Daniel Friedman
2 minute read
17 Jul 2019
1:00 pm

‘Die Stem’ glorifies a system responsible for ‘black genocide’ – EFF’s Madlingozi

Daniel Friedman

The comment was part of a point of order where the politician said the mainstreaming of English and Afrikaans is an example of 'white supremacy'.

Fana Mokoena standing next to fellow EFF member Ringo Madlingozi | Image: Twitter

The arts and culture budget debate in parliament on Tuesday became a debate on another topic altogether – the validity of speaking in Afrikaans in the National Assembly.

Freedom Front Plus (FF+) MP Heloise Jordaan’s attempts to speak in her mother tongue were interrupted by Economic Freedom Fighters (EFF) members.

Popular musician Ringo Madlingozi – one of the EFF’s representatives in parliament following the May 8 elections – raised a point of order in objection to Jordaan’s use of Afrikaans.

“We see this white supremacy in the fact that English and Afrikaans remain the only two languages that have been mainstreamed and are used in professional environments. We see this in the buildings and streets named after the colonial murderers and criminals,” Madlingozi said.

“And we maintain our principle that Die Stem must fall. Asking blacks to sing the anthem of the oppressor is the encouragement of self-hate and the glorification of a criminal regime. It glorifies a regime and system that is responsible for black genocide,” he continued.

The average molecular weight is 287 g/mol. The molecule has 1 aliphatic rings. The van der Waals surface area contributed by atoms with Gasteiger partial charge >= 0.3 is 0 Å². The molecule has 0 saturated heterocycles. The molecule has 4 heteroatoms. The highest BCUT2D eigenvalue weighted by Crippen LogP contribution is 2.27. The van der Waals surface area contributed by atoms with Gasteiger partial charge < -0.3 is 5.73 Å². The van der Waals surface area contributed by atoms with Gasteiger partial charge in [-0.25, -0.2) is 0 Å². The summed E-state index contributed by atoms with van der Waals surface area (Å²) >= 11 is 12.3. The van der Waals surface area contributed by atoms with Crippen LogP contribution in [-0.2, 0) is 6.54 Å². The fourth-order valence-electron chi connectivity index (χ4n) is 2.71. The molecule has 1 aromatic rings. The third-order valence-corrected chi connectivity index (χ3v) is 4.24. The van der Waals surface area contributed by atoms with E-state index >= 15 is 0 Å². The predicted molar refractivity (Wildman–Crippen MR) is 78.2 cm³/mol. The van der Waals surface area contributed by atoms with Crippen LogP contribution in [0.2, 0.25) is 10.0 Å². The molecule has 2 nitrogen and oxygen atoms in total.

READ MORE: EFF wants ‘Die Stem’ gone, and not because it’s in Afrikaans – Ndlozi

It is unclear whether or not EFF spokesperson Mbuyiseni Ndlozi would agree with Madlingozi seemingly making a link between the EFF’s concerns around the use of Afrikaans and their opposition to the part of the South African national anthem that was used under apartheid.

Ndlozi has said on Twitter that the party’s desire to have the Die Stem section of the anthem scrapped was not based on language.

The spokesperson said the EFF wanted “Die Stem gone” and would want this even if the song were “sang in Sesotho”.

He made a distinction between the party’s desire to see Die Stem removed from the South African National Anthem – presumably because of its association with apartheid – and “the conversation about Afrikaans”.

This was a reaction to a question, asked by a parody account taking its name from prominent advocate Tembeka Ngcukaitobi. The person behind the account asked why the EFF was advocating for just the Afrikaans part of the anthem to be removed and not also the English part, as English was a “colonist language that also perpetuated violence in our history”.

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